I met Nieminen before I was escorted to my table by the very attentive wait staff. Nieminen informed me that he was preparing four courses, and that we were going to start with dessert. Within a few minutes, the most elegant, chocolate seven layer cake arrived, accompanied by fresh raspberries, homemade chocolate sauce and whipped cream with a large chocolate pipe. The cake was dark and moist and was iced in a rich chocolate ganache. Truly a chocolate lover’s dream. Knowing I had three more courses to go, I put the cake aside just in time for some deliciously warm homemade biscuits made with Vermont cheddar to arrive. The biscuits were light and airy and reminded me of French gougère. I enjoyed them with a glass of Hess Chardonnay.
My next course was burrata served with heirloom tomatoes and slightly roasted red and yellow grape tomatoes, very lightly dressed with balsamic vinegar, extra virgin olive oil and a drizzle of pesto. The burrata, which had been flown in from Italy the night before and delivered to the restaurant on the day of my visit, was served cut in half to reveal the beautiful creaminess of the inside of the cheese. It looked absolutely beautiful on the plate.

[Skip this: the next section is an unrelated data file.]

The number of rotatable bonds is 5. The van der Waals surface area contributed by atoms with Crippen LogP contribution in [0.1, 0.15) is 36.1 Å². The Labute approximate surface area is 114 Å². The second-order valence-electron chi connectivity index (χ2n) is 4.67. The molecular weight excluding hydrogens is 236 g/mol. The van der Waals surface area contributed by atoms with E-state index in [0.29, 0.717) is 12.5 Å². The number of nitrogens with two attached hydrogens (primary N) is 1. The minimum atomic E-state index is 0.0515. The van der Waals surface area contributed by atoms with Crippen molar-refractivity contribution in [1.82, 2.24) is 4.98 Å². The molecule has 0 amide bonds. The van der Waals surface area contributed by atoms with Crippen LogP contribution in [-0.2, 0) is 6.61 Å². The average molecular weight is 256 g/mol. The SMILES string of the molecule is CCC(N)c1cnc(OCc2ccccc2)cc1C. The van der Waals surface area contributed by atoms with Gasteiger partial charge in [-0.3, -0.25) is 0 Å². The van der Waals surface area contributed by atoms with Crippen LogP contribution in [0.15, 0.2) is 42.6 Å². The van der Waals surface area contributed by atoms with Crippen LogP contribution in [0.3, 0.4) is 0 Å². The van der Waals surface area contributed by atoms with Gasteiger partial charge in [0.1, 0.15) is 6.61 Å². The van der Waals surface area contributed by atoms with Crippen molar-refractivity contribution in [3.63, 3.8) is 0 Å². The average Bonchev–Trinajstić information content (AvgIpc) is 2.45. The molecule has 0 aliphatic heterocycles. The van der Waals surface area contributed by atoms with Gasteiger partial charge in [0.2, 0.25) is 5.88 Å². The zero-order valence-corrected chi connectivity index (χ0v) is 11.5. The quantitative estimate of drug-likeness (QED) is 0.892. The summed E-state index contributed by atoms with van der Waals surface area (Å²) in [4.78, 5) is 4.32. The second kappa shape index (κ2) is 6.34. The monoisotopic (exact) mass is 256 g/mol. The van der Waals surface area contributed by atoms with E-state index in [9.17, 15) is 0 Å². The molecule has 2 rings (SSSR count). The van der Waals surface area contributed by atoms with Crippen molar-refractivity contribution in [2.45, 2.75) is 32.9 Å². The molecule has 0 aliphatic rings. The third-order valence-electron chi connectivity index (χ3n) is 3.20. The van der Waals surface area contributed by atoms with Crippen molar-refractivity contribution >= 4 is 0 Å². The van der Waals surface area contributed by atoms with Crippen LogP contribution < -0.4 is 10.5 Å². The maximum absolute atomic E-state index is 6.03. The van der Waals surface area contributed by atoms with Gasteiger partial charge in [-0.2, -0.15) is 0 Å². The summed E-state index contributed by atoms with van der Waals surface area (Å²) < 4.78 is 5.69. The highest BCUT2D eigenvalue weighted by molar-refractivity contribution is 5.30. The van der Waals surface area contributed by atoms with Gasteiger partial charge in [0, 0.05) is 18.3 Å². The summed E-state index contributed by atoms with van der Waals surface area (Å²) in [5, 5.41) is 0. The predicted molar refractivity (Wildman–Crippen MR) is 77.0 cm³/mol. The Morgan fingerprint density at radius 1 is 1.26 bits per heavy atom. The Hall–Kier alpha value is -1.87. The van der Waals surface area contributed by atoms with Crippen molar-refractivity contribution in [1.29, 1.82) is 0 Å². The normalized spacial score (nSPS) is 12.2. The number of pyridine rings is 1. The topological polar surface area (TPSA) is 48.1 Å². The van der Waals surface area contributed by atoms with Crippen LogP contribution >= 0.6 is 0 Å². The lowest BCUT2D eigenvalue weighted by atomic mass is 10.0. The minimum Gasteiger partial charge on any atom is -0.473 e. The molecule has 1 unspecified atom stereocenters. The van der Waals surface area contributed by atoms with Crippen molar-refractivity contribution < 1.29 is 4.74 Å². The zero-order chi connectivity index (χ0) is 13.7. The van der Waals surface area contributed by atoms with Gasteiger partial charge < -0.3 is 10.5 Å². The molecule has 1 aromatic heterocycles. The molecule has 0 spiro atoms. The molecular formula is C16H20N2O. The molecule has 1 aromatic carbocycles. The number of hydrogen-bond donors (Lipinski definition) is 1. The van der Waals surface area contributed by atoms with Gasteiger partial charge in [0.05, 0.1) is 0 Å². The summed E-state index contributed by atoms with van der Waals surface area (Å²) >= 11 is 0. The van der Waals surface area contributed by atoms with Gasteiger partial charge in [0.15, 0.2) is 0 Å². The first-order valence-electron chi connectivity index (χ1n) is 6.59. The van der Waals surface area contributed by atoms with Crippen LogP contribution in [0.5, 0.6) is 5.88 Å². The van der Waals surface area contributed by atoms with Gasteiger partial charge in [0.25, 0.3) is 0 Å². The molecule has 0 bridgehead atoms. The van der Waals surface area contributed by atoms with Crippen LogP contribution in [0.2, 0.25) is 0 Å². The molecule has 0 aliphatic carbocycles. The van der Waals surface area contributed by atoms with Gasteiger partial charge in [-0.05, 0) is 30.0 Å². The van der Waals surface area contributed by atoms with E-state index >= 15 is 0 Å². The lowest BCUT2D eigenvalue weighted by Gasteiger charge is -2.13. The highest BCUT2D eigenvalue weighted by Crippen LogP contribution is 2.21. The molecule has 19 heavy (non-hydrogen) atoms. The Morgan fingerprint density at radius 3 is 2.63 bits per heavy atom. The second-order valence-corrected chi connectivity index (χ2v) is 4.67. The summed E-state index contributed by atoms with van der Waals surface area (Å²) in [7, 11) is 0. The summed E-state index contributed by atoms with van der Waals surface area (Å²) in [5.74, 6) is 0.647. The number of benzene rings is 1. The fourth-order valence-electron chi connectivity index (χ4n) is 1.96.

Next up was a fabulous meaty crab cake made with fresh herbs and a little panko served with a roasted pepper aioli. It was served with shaved fennel and apple, and cucumber ribbons and more fresh herbs. The crab cake was so light and moist. I really enjoyed the balance of flavors and acidity in this dish.